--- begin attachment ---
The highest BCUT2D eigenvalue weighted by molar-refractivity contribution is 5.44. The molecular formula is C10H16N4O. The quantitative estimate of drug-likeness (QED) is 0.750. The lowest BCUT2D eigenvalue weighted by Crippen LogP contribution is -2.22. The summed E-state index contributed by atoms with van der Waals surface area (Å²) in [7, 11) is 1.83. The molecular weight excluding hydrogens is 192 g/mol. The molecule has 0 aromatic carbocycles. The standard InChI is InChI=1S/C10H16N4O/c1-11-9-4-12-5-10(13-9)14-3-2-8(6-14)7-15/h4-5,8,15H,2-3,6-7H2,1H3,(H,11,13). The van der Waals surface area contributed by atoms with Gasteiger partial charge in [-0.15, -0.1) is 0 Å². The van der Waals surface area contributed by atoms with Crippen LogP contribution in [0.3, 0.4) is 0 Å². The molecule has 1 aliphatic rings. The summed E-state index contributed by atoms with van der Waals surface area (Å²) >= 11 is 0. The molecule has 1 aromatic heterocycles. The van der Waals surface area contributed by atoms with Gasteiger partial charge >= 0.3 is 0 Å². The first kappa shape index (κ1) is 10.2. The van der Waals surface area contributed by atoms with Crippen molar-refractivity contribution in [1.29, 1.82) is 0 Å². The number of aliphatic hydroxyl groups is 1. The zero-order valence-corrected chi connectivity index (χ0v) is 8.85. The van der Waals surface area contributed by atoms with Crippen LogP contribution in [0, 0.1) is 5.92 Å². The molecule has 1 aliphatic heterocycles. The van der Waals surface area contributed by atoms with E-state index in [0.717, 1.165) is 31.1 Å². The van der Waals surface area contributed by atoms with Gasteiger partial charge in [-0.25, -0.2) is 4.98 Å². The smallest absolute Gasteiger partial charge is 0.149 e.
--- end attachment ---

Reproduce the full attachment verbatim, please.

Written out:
The highest BCUT2D eigenvalue weighted by molar-refractivity contribution is 5.44. The molecular formula is C10H16N4O. The quantitative estimate of drug-likeness (QED) is 0.750. The lowest BCUT2D eigenvalue weighted by Crippen LogP contribution is -2.22. The summed E-state index contributed by atoms with van der Waals surface area (Å²) in [7, 11) is 1.83. The molecular weight excluding hydrogens is 192 g/mol. The molecule has 0 aromatic carbocycles. The standard InChI is InChI=1S/C10H16N4O/c1-11-9-4-12-5-10(13-9)14-3-2-8(6-14)7-15/h4-5,8,15H,2-3,6-7H2,1H3,(H,11,13). The van der Waals surface area contributed by atoms with Gasteiger partial charge in [-0.15, -0.1) is 0 Å². The van der Waals surface area contributed by atoms with Crippen LogP contribution in [0.3, 0.4) is 0 Å². The molecule has 1 aliphatic rings. The summed E-state index contributed by atoms with van der Waals surface area (Å²) >= 11 is 0. The molecule has 1 aromatic heterocycles. The van der Waals surface area contributed by atoms with Gasteiger partial charge >= 0.3 is 0 Å². The first kappa shape index (κ1) is 10.2. The van der Waals surface area contributed by atoms with Crippen molar-refractivity contribution in [1.29, 1.82) is 0 Å². The number of aliphatic hydroxyl groups is 1. The zero-order valence-corrected chi connectivity index (χ0v) is 8.85. The van der Waals surface area contributed by atoms with Crippen LogP contribution in [0, 0.1) is 5.92 Å². The molecule has 1 aliphatic heterocycles. The van der Waals surface area contributed by atoms with E-state index in [0.717, 1.165) is 31.1 Å². The van der Waals surface area contributed by atoms with Gasteiger partial charge in [-0.25, -0.2) is 4.98 Å². The smallest absolute Gasteiger partial charge is 0.149 e.